Not the average summer camp
Ten students had the chance to experience a different kind of summer camp this past week at Orange High School in Hillsborough. There were no campfires or sleeping bags — instead there were robots.
Those 10 students spent their week learning from high school students about some of the basics of building robotics through presentations, activities and even a few arts and crafts.
Nina Daye, one of the adults facilitating the camp, said about 50 hours of volunteer work went into the week’s activities, including a competition hosted Friday afternoon at the high school.
The camp catered to rising fourth- through eighth-graders. Throughout the week they prepared for the competition. On Wednesday they were given the final details of the competition — “The Odyssey” by Homer. The obstacles in the course reflected the story line, including having to avoid sirens and defeat a Cyclops.
For the camp counselors, being able to teach robotics to a younger student helps pass on the importance of learning STEM subjects.
Rising senior Alia Riley had always been interested in Legos, and getting to help create robotics with Mindstorm products was just an extension of that. After attending a girls’ camp with IBM she became more interested. The campers this week worked with Mindstorms, which are Lego-like products that can be programmed to do certain activities, like navigate an obstacle course.
Rising freshmen Jessica Dawson and Camille Wilcox had older siblings that got them interested in robotics, and their passion flourished from there.
“Just seeing robots at the presentations and competitions (got me interested),” Wilcox said. “Then my sister talks about it all the time, it’s kind of one of those things that sounds really awesome.”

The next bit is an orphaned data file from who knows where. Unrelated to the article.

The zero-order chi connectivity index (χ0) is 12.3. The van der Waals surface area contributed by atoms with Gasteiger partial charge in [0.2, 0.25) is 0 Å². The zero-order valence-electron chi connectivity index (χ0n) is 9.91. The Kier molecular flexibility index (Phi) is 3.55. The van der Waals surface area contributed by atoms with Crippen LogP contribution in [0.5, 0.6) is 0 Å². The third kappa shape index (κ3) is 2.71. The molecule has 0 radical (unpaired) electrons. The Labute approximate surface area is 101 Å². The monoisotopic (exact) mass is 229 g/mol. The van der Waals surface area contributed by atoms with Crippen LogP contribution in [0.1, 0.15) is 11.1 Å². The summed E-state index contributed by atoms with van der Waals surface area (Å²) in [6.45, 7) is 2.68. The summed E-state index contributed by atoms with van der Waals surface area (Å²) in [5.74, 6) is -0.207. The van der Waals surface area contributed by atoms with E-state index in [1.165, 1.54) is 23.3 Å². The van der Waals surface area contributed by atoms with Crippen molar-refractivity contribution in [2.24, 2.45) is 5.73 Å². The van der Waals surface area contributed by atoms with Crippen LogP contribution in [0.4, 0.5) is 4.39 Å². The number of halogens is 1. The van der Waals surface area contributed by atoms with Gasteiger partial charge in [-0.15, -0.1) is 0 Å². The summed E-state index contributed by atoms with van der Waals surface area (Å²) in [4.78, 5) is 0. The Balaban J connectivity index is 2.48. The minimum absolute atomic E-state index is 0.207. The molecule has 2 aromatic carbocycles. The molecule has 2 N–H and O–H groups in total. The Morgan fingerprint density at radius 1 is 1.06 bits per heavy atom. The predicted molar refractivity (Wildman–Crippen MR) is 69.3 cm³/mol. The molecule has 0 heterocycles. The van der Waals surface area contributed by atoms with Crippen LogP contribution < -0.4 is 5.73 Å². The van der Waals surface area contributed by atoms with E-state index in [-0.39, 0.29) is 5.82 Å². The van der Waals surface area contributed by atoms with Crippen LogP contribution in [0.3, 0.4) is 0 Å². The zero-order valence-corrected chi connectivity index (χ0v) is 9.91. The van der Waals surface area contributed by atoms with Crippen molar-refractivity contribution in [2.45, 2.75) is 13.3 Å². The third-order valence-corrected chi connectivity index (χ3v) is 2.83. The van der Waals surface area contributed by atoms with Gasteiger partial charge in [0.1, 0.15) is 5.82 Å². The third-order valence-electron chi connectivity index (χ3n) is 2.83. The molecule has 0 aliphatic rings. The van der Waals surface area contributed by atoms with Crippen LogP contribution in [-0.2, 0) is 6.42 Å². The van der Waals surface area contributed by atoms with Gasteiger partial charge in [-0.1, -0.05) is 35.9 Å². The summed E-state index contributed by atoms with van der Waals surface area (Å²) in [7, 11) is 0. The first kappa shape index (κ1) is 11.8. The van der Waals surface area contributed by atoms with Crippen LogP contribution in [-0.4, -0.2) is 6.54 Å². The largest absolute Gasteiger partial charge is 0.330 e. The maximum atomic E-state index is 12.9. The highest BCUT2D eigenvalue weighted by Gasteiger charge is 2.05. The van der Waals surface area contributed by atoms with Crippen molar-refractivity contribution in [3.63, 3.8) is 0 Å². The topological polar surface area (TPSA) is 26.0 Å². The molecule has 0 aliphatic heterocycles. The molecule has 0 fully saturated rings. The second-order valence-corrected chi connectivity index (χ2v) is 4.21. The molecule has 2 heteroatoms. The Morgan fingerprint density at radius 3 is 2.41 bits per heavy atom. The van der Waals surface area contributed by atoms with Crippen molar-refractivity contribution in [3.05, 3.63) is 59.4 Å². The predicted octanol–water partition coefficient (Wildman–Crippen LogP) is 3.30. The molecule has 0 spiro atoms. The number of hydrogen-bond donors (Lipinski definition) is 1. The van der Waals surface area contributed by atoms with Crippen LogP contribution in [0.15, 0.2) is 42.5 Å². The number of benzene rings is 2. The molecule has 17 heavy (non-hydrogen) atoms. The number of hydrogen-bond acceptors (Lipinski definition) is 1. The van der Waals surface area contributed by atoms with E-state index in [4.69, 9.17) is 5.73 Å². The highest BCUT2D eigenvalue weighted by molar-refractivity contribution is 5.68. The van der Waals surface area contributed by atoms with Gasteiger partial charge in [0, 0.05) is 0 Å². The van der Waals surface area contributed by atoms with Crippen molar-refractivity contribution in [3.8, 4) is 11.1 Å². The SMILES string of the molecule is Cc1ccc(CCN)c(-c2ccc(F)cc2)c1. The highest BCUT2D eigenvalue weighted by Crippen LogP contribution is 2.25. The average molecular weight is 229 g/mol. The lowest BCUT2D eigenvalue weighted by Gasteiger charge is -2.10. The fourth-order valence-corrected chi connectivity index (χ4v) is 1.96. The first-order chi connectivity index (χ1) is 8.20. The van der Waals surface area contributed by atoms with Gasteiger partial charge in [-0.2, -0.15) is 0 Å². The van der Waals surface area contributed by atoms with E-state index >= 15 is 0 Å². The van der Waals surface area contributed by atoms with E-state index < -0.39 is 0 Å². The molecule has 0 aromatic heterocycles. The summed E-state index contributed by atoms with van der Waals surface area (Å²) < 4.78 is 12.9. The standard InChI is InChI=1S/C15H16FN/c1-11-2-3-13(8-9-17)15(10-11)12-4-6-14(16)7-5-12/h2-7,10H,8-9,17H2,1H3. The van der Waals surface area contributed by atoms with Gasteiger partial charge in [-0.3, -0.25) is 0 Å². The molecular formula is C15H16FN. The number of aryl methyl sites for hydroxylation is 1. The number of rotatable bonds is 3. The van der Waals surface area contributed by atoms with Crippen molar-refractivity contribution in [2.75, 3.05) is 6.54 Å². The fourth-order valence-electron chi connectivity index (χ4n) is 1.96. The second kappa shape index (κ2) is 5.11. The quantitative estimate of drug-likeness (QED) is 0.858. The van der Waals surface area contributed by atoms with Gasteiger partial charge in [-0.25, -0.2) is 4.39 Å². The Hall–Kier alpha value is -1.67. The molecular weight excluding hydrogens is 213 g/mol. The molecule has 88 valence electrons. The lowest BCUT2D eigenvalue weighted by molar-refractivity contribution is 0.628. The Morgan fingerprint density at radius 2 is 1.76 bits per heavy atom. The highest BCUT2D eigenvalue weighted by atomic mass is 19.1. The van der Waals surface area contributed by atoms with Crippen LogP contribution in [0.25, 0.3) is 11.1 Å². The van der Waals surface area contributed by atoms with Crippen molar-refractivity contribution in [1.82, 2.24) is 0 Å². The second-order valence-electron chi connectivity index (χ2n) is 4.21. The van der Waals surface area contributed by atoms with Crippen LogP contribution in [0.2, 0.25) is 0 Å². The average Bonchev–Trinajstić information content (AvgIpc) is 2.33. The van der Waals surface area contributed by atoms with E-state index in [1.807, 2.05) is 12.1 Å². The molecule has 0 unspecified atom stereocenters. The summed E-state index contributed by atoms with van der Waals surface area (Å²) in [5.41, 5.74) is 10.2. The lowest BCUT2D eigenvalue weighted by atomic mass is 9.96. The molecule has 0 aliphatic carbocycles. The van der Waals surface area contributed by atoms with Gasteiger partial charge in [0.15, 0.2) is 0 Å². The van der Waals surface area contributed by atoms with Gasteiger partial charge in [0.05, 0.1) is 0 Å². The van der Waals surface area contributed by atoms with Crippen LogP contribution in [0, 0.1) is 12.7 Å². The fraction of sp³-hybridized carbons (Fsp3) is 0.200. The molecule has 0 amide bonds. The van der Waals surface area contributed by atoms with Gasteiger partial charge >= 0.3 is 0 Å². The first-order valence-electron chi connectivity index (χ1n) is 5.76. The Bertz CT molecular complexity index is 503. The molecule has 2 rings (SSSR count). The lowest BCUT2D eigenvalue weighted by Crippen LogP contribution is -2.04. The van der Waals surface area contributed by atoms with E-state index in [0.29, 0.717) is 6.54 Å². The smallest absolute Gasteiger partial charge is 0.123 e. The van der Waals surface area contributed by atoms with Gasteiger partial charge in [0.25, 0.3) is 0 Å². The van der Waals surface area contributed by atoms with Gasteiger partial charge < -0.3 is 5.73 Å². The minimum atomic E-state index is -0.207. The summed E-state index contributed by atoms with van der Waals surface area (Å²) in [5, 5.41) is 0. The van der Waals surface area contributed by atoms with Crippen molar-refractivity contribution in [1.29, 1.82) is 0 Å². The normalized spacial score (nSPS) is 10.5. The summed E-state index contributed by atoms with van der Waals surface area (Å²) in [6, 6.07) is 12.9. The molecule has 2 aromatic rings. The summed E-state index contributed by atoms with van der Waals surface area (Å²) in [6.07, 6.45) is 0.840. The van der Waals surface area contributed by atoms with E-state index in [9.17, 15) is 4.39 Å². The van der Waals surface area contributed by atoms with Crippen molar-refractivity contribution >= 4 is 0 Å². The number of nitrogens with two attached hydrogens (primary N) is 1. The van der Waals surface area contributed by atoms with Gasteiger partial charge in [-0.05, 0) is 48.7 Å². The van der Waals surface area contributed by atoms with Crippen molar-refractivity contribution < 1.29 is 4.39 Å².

Robotics also teaches a lot of necessary job skills like teambuilding and leadership, Riley said.
“This world is turning toward technology,” Wilcox said. The three of them also stressed the importance of getting young girls involved early in STEM initiatives.
It also helps create a family and a place for students to connect.
“It’s important to get kids involved at a young age, because most don’t have a place,” Dawson said. “I think of robotics as a place where the kids that don’t really fit in can go ... It’s a family really.”
The three joked that the robotics team spends almost too much time together during competition season, especially when they’re putting together the machine.
When it came to teaching the campers, having different presentations on robotics throughout the week helped, but as the counselors found out, some of the campers already knew quite a bit.
“Some of them are so smart,” Dawson said.
“And they even correct us, that happened with me,” Riley added.
They said the campers were bright and engaged throughout the entire week.
“If you just look at them and hear the conversations,” Wilcox said. “It’s something that they really truly enjoy. And that makes it fun for us.”
Camp director Casey Gentry, a rising junior, said getting younger students involved in robotics helps them learn new mindsets.
“They’re in this mind set that reading, math, science is boring,” Gentry said. “It just shows them how fun school can be.”
Hannah Ross, rising sophomore, helped judge the competition and said that it also motivates students to integrate art and science.
“Even if you don’t grow up to be a computer engineer ... it’s still a good experience,” Wilcox said.